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Taj Mahal, Agra, India

Built out of love by Mughal Emperor Shah Jahan for his wife, the Taj Mahal is visited by millions each year. However, with an area covering several acres, there's more than enough room to avoid the crowds. Materials for the creation of the mausoleum were brought from all over India and central Asia, including rare, semi-precious, and precious stones used in the inlay work. The 500 rupee toll tax, plus 250 rupee entry fee (about $11 and $5.50 U.S., respectively) won't buy you any of these jewels, but will cover admission to Fatehpur Sikri, as well as several other monuments in and around Agra. There are special night viewing tours (750 rupees for half an hour admittance; must be purchased 24 hours in advance) five nights per month including the night of a full moon and the two days before and after, with the exception of Fridays and month of Ramadan. Viewing the Taj at night is a great way to escape the often unbearable daytime heat, and the way the moon lights up the white marble will have you wondering why you ever doubted visiting.

Tower of London, London, United Kingdom

Since other major attractions in London are free (British Museum, National Gallery, Tate, etc.), it's worth spending the money on a visit to the Tower of London. You can spend hours roaming the grounds and buildings that make up the complex, so it's best to arrive early to avoid the crowds that are sure to arrive later in the day. Hit the crown jewels first, so when you want a second look across the moving walkway you can take one without having to wait in a long line. Be on the lookout for stone graffiti, carved in the walls by prisoners held in the tower. Booking tickets online results in a slight discount (£1, or about $1.50 U.S off admission), otherwise expect to pay £17 (about $25 U.S.). Take advantage of what your ticket includes, and make time for a Yeoman Warder guided tour and talk. Have questions? Ask a Yeoman Warder or the Jewel House or White Tower wardens. Visitors looking to see the four other historic royal palaces (Hampton Court, Banqueting House, Kensington Palace, and Kew Palace) can purchase a ticket for unlimited entry to all for £41 (about $61 U.S.).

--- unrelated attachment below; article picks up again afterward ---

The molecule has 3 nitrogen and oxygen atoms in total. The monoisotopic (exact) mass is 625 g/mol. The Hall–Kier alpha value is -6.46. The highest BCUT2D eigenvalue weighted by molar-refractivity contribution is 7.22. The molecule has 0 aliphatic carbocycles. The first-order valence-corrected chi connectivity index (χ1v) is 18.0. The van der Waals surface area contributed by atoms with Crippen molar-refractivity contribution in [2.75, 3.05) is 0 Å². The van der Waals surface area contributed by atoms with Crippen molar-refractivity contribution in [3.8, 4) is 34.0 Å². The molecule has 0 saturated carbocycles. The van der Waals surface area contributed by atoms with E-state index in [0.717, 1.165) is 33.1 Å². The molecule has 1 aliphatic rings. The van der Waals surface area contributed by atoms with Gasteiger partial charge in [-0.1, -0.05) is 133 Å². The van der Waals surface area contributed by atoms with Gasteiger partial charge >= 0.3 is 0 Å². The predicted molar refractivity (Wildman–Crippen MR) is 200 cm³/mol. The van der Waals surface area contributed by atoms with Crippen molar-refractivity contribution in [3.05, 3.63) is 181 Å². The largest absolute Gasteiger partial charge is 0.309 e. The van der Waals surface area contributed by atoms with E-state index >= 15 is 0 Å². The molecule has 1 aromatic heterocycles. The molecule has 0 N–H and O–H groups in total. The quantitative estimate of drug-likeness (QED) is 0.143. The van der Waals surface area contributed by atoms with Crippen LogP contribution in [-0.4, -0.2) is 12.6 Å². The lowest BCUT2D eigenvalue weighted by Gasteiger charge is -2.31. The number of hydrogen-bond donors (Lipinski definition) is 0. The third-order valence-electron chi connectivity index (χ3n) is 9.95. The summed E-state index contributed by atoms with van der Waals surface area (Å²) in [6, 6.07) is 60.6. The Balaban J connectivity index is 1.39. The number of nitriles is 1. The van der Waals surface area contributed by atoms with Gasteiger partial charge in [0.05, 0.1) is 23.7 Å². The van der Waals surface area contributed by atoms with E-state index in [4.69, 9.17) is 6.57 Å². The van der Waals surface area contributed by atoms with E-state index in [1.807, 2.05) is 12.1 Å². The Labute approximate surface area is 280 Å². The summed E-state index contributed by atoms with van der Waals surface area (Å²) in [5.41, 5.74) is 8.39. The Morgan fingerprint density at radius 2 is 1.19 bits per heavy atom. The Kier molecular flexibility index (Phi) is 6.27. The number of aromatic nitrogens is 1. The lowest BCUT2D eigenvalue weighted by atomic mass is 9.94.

Your Turn

What great tourist attractions did we leave out? Did you find any of these spots worth the money? Share your thoughts by submitting a comment below, and don't forget to share your best pictures of these or any of your favorite tourist sites by clicking on the gallery above!